IV. Disparate Impact Claims

         Under Title VII, disparate impact claims “involve employment practices that are facially neutral in their treatment of different groups but that in fact fall more harshly on one group than another and cannot be justified by business necessity.” Int'l Bhd. of Teamsters v. United States, 431 U.S. 324, 335 n.15 (1977). “[D]iscriminatory motive . . . is not required.” Id. (citations omitted). At the pleading stage, Plaintiff must “1) identify the challenged practice or policy and defendant's use of it; 2) demonstrate a disparate impact on a group that falls within the protection of the statute; and 3) show a causal relationship between the identified practice and the disparate impact.” Alleyne v. Flagstar Bank, FSP, No. 07-12128-RWZ, 2008 WL 8901271, at *4 (D. Mass. Sept. 12, 2008) (citing E.E.O.C. v. Steamship Clerks Union, Local 1066, 48 F.3d 594, 601 (1st Cir. 1995)).[1]

         Massachusetts law also recognizes disparate impact claims. See Sch. Comm. of Braintree v. Mass. Comm'n Against Discrimination, 377 Mass. 424, 428 (1979) (“[Disparate impact] cases involve employment practices that are facially neutral in their treatment of different groups, but that in fact fall more harshly on one group than another.”). But “[b]ecause there is relatively little case law on disparate impact claims in Massachusetts, ” Massachusetts courts “look to Title VII for guidance.” Lopez v. Commonwealth, 463 Mass. 696, 709 n.17 (2012). “[U]nlike disparate treatment claims, discriminatory motive is not a required element of proof in disparate impact cases.” Id. at 709 (internal quotation marks and citations omitted). “This is because ‘the necessary premise of the disparate impact approach is that some employment practices, adopted without a deliberately discriminatory motive, may in operation be functionally equivalent to intentional discrimination.'” Id. at 710 (quoting Watson v. Fort Worth Bank & Trust, 487 U.S. 977, 987-88 (1988)).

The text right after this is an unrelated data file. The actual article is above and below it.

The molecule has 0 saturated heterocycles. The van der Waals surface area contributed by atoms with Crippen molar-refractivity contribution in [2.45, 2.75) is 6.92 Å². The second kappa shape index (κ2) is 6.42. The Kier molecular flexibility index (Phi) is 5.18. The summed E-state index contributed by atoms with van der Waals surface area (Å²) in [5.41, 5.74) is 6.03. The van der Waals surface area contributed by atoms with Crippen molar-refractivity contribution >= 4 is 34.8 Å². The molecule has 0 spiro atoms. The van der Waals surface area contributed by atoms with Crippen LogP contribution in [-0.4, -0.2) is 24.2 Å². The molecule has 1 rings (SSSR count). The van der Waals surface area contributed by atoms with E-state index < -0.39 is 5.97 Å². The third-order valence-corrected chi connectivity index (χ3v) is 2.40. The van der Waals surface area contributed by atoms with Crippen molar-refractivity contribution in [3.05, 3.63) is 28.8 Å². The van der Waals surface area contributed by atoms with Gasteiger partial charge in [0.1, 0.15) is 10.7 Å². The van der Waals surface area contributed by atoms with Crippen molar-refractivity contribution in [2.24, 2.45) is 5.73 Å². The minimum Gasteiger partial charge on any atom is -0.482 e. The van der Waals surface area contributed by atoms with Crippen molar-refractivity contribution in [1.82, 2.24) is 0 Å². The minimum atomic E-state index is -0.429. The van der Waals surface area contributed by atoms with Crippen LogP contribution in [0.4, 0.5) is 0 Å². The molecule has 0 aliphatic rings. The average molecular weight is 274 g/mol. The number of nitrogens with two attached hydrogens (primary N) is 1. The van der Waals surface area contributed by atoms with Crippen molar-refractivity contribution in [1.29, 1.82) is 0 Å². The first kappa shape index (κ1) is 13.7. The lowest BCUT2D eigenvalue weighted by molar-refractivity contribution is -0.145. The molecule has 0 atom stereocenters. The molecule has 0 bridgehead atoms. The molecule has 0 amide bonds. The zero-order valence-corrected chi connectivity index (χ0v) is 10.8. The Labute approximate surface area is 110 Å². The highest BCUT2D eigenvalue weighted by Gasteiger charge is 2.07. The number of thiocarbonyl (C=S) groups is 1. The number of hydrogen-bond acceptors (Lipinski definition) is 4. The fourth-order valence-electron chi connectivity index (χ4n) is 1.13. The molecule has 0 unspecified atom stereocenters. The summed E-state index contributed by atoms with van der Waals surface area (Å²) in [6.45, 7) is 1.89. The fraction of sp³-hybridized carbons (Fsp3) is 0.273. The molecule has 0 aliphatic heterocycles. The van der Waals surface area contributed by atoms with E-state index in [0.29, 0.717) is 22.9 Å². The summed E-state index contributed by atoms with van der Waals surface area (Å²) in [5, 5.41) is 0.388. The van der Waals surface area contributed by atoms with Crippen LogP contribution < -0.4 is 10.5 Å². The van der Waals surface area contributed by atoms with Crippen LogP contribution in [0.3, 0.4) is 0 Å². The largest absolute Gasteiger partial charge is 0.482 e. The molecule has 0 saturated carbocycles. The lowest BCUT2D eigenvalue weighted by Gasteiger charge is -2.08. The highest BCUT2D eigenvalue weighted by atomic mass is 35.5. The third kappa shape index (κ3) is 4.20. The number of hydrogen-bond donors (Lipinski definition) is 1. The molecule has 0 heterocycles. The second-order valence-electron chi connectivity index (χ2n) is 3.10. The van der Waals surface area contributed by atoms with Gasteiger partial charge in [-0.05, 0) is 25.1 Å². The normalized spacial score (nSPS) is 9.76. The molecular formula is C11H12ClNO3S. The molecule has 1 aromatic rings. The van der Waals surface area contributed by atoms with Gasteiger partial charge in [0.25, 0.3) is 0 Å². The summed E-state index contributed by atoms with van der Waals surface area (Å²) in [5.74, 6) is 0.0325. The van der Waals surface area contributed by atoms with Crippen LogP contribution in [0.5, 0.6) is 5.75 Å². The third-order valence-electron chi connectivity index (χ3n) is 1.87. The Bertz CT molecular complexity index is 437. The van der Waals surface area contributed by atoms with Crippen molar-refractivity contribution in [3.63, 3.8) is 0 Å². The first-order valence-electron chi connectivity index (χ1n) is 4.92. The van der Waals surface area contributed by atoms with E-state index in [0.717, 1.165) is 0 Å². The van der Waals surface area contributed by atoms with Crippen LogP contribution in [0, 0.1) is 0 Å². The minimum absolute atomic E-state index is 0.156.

V. Analysis

         As a preliminary matter, the court notes Defendant attached six exhibits to its motion. Plaintiff argues the exhibits are outside of the pleadings and should be excluded, or, in the alternative, the court should treat the motion as one for summary judgment, in which case Plaintiff would need time for discovery. The court has reviewed the exhibits. They are, for the most part, outside the pleadings, and the court is not considering them. See Fed. R. Civ. P. 12(d) (“If, on a motion under Rule 12(b)(6) . . ., matters outside the pleadings are presented to and not excluded by the court, the motion must be treated as one for summary judgment under Rule 56.”); Watterson v. Page, 987 F.2d 1, 3 (1st Cir. 1993) (“Ordinarily, of course, any consideration of documents not attached to the complaint, or not expressly incorporated therein, is forbidden, unless the proceeding is properly converted into one for summary judgment under Rule 56.”).

         Turning to the allegations, the complaint gets past Rule 8(a)'s pleading requirements for a disparate impact claim. First, Plaintiff alleged Defendant has several facially neutral hiring ...